reaching the repeater from one segment, will be amplified and
retransmitted to the other segment.


Networks for Beginners: http://compnetworki ng.about.com/

ROUTERS


Routers connect two or more networks and forward data
packets between them.


When data arrives from one of
the segments, the router decides, according to it's routing
table, to which segment to forward that data.







Networks for Beginners: http://compnetworki ng.about.com/

GATEWAY


"Gateway" is a term that was once used to refer to a routing
device.


Today, in the TCP/IP world, the term "router" is used to
describe such a device.


The term gateway now refers to special
-
purpose devices, that perform
protocol conversions.


Gateways implement application layer
conversions of information received from various protocols.



Examples of gateways found on today's markets are:


VocalTec Gateway
: A gateway that converts human speech traveling on
analog phone lines into local area network protocol data, and visa
-
versa.


RadVision Gateway
: Converts video from digital phone lines into local area
network protocol data, and visa
-
versa.


Networks for Beginners: http://compnetworki ng.about.com/

MODEMS

An illustration of data sent using a modem and a regular
telephone line.

A modem is a device that converts digital data originating from a
terminal or computer, to analog signals used by voice
communication networks such as the telephone system. At one
end, modems convert the digital pulses to audible tones and
convert audio tones back to digital pulses at the other.

The word "Modem" stands for "
MO
dulator
-
DEM
odulator".



Networks for Beginners: http://compnetworki ng.about.com/

MODEMS


Transmission speed



Modems are available in different transmission speeds, which
are measured in BPS (bits per second) also called BAUD rate.

Standard modems speeds: 9600 baud, 14400 baud, 28800
baud, 33600 baud, 56800 baud.





Internal/External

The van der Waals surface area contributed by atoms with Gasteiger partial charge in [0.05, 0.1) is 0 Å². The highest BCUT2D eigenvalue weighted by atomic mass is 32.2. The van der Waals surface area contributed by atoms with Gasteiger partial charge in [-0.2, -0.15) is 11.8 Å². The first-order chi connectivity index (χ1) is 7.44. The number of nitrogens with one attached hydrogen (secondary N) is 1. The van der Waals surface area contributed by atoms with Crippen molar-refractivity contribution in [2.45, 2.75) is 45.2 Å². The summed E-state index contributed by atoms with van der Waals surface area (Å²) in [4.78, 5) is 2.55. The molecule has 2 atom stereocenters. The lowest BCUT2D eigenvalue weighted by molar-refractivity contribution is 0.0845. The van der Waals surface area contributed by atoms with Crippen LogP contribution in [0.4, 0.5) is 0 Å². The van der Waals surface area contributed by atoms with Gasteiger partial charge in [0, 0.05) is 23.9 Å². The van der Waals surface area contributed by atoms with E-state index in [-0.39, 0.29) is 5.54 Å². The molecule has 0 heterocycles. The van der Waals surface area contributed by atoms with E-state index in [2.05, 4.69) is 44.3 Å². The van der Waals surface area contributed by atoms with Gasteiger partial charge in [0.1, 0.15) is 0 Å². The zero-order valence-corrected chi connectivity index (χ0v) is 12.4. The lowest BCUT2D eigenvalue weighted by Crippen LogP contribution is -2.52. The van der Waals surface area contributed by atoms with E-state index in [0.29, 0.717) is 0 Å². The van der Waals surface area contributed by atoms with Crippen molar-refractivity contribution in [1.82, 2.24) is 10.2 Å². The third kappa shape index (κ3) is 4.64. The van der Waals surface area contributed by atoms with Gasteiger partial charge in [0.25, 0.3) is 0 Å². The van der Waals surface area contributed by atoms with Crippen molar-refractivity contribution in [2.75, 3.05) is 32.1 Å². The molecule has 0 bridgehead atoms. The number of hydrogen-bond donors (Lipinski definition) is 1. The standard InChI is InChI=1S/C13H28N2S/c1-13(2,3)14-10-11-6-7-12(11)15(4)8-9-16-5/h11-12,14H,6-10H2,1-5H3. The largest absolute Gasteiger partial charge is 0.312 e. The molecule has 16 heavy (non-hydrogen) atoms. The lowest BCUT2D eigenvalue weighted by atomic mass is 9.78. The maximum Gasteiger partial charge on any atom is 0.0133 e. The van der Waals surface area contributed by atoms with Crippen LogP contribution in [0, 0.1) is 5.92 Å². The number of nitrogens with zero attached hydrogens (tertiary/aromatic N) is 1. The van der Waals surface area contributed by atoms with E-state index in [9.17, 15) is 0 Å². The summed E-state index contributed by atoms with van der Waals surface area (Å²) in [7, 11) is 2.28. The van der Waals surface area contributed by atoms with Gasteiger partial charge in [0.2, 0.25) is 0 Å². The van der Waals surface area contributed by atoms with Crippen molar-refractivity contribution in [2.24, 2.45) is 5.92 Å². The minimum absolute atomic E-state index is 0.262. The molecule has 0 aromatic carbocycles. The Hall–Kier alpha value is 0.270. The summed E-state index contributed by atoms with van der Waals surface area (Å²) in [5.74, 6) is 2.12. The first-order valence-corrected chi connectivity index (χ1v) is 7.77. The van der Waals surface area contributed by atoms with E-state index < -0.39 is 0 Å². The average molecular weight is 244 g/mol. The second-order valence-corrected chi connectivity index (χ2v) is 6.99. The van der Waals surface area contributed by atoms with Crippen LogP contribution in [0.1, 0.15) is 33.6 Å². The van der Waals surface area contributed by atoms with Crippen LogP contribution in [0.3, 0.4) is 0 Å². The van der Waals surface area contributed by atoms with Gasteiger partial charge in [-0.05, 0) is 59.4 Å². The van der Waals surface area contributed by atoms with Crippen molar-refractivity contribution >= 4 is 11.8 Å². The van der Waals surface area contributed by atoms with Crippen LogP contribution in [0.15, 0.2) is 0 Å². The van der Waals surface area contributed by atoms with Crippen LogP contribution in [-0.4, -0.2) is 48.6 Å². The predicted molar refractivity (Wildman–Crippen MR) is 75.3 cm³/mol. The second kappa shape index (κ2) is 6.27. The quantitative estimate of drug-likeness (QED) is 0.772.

Internal modems are electronic cards. An internal modem is
installed in one of the computer's expansion slot.

External modems are fully functioning external devices. The
external modem is connected to a computer using a serial

cable to one of the computer's serial ports, and draws power
from an external power source.



Networks for Beginners: http://compnetworki ng.about.com/

EXAMPLE OF
FIREWALL


Firewalls are systems that establish access control policies
among networks. They can block information from entering
a network or from getting out of that network, they can
permit different users to perform different kinds of
operations, according to the user's authorizations
.








Networks for Beginners: http://compnetworki ng.about.com/

NETWORK
ARCHITECTURE


Network architecture



refers to the way a
network is designed and built. The two major
types are:


Peer
-
to
-
peer architecture



Computers connect
with each other in a workgroup to share files,
printers, and Internet access. This is used to
connect a small number of computers.


Client/server architecture



sends information from
a client computer to a server, which then relays the
information back to the client computer, or to other
computers on the network

Networks for Beginners: http://compnetworki ng.about.com/

COMMUNICATION
PROTOCOLS


File transfer protocol (FTP)



used to transmit files.


Simple mail transfer protocol (SMTP)



used to
transmit e
-
mail messages.


Post office protocol (POP)



allows the recipient to
retrieve messages.


Wireless application protocol



enables wireless
devices to access and use the Internet using a
client/server network.


802.11


protocol

for wireless LAN technology


DATA TRANSMISSION
CHARACTERISTICS


Bandwidth (rate of transmission)


Analog or Digital (type of signal)


Analog transmission



takes the form of
continuous waves transmitted over a medium at a
certain frequency rage


Digital transmission



sends data in the form of bits


Serial or Parallel (order of bits)


Serial transmission



all of the data bits are
transmitted one bit after another in a continuous
line


Parallel transmission



data bits are sent at the
same time along multiple paths

COMMUNICATIONS
SOFTWARE


E
-
Mail Software



used to send and receive
electronic messages using the Internet


Web Browser



allows users to access and
view Web pages


Groupware



allows groups of people on a
network to share information and to
collaborate on various projects